If you watch soccer regularly or ever attended a game, you probably noticed a lot of scarves in the stands. Scarves with the club logo and/or colors, the city’s name, half and half designs and even some with players or managers’ faces on them. What’s the deal with the scarves? Why do fans care so much about them? Why on Earth would someone wear a scarf when MLS is played in the warmer months of the year? Fear not, we will explain all of this now.


The origins


Soccer Scarves: Where did they come from and why are them so important?


Picture the early years of the 20th Century, people used to wear a lot of clothing, with hats and dark coats being a must and soccer jerseys nowhere to be seen in the stands. In England, the soccer leagues are being played without skipping the winter, fans have to deal with some serious cold and someone comes up with a bright idea: Let’s use scarves! But not any scarves, but some which represent our club!

Thus, the soccer scarves were born.


More than just a piece of fabric


Soccer Scarves: Where did they come from and why are them so important?


The early designs were pretty simple, just stripes with the clubs’ main colors. With time, technology allowed for more intricate designs, like emblems or faces. The fans began to see scarves as a mean to show their support and pride anywhere, and soon enough they developed tradition to hold your scarf up to from a sea of their club colors while singing an anthem or a support chant. It was just a matter of time before soccer scarves appeared all over Europe.

Just think about how much you treasure your club or national team’s jersey; some fans treasure their scarves even more. It is a symbol of their undying love for soccer and their team, a link to the other fans and part of their identity.


Soccer Scarves: Where did they come from and why are them so important?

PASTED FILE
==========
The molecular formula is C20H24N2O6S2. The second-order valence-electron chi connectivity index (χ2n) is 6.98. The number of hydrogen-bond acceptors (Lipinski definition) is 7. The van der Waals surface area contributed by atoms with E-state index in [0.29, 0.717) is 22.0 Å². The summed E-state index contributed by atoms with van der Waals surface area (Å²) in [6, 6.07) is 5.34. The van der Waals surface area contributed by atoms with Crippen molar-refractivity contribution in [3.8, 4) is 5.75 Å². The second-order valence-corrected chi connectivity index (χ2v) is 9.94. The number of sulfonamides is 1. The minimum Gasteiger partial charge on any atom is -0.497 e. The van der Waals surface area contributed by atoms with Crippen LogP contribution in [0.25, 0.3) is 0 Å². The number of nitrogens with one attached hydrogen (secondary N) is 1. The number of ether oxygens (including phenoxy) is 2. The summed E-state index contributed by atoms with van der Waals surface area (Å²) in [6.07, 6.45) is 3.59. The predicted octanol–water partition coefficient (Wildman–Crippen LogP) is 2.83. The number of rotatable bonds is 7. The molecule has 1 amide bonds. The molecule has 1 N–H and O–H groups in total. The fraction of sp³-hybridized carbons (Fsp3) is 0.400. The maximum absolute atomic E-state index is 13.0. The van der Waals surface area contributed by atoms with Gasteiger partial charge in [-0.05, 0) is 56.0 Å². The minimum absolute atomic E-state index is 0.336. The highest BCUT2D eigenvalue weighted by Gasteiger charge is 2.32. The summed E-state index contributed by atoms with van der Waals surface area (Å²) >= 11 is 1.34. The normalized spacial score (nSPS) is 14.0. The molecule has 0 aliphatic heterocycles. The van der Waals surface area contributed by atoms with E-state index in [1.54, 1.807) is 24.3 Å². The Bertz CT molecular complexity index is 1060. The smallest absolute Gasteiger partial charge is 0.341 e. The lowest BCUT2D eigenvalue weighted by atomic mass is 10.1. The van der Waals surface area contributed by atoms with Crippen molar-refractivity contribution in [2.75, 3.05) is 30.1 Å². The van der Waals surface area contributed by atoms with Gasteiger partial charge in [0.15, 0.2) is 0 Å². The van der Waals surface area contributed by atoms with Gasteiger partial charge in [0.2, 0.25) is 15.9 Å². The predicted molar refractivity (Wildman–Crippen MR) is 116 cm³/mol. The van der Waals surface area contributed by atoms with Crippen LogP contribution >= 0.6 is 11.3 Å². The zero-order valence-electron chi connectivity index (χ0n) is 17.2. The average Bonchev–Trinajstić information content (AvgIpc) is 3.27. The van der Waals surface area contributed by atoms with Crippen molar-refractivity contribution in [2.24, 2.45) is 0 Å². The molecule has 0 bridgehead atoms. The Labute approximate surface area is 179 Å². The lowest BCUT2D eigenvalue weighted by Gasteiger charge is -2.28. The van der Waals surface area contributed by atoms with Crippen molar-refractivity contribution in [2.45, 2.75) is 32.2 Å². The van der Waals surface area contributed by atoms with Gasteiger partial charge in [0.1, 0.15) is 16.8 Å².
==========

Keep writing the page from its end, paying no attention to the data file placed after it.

Liverpool and their wall of scarves and flags held high during the singing of the club anthem, You’ll Never Walk Alone, is probably the most familiar to fans. Reds fans began singing the anthem in the early 1960’s and it really took hold after Liverpool’s 1965 FA Cup title win over Leeds where commentator Kenneth Wolstenholme referred to the song as ‘Liverpool’s signature tune.’

But the anthem is not exclusive to Liverpool. Scotland’s Celtic is said to have adopted the tune after playing Liverpool in the Cup Winners Cup semifinal in 1966. They tend to reserve the singing of the anthem for European matches.

And the tune can be heard at other grounds around Europe and the world with fans of Bundesliga sides Borussia Dortmund, FSV Mainz 05, 1. FC Kaiserslautern, SV Darmstadt 98, Eintracht Braunschweig, Borussia Mönchengladbach, VfL Osnabrück, Alemannia Aachen, FC St Pauli, TSV 1860 Munich; Dutch teams Feyenoord, FC Twente and SC Cambuur; Belgium’s Club Brugge; Portuguese side Sporting Portugal singing the anthem as well as Japan’s F.C. Tokyo.


Borussia Dortmund's Yellow Wall at the south stand of the Westfalenstadion


The Sudtribune (South Stand) of the Westfalenstadion is transformed into the famous ‘Yellow Wall’ when Borussia Dortmund plays matches. The fans and their scarves, flags, and banners form an imposing wall daring anyone to challenge them or their club.